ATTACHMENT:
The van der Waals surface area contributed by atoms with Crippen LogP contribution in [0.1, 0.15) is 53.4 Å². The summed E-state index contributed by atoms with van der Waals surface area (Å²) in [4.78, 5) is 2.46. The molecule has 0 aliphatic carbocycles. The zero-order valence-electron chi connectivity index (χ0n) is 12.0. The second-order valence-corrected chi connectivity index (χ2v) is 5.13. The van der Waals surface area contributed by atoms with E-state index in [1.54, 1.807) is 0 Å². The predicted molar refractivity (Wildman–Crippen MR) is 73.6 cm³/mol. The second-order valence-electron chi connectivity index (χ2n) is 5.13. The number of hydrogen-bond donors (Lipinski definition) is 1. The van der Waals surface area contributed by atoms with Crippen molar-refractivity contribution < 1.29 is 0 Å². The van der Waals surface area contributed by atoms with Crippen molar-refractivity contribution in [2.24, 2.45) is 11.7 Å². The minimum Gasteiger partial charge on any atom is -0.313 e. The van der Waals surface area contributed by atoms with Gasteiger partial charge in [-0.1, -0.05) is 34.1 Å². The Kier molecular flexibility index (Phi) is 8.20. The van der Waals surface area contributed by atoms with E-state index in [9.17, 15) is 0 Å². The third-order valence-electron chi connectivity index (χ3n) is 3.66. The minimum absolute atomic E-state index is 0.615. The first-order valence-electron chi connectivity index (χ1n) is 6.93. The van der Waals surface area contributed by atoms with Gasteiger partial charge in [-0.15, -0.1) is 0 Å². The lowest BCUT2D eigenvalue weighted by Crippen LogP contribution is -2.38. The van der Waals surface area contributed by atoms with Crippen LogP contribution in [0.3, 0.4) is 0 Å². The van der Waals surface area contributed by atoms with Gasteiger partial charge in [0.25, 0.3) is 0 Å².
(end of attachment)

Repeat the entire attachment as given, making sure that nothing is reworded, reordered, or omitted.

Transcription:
The van der Waals surface area contributed by atoms with Crippen LogP contribution in [0.1, 0.15) is 53.4 Å². The summed E-state index contributed by atoms with van der Waals surface area (Å²) in [4.78, 5) is 2.46. The molecule has 0 aliphatic carbocycles. The zero-order valence-electron chi connectivity index (χ0n) is 12.0. The second-order valence-corrected chi connectivity index (χ2v) is 5.13. The van der Waals surface area contributed by atoms with E-state index in [1.54, 1.807) is 0 Å². The predicted molar refractivity (Wildman–Crippen MR) is 73.6 cm³/mol. The second-order valence-electron chi connectivity index (χ2n) is 5.13. The number of hydrogen-bond donors (Lipinski definition) is 1. The van der Waals surface area contributed by atoms with Crippen molar-refractivity contribution < 1.29 is 0 Å². The van der Waals surface area contributed by atoms with Crippen molar-refractivity contribution in [2.24, 2.45) is 11.7 Å². The minimum Gasteiger partial charge on any atom is -0.313 e. The van der Waals surface area contributed by atoms with Gasteiger partial charge in [-0.1, -0.05) is 34.1 Å². The Kier molecular flexibility index (Phi) is 8.20. The van der Waals surface area contributed by atoms with E-state index in [9.17, 15) is 0 Å². The third-order valence-electron chi connectivity index (χ3n) is 3.66. The minimum absolute atomic E-state index is 0.615. The first-order valence-electron chi connectivity index (χ1n) is 6.93. The van der Waals surface area contributed by atoms with Gasteiger partial charge in [-0.15, -0.1) is 0 Å². The lowest BCUT2D eigenvalue weighted by Crippen LogP contribution is -2.38. The van der Waals surface area contributed by atoms with Crippen LogP contribution in [0.3, 0.4) is 0 Å². The van der Waals surface area contributed by atoms with Gasteiger partial charge in [0.25, 0.3) is 0 Å².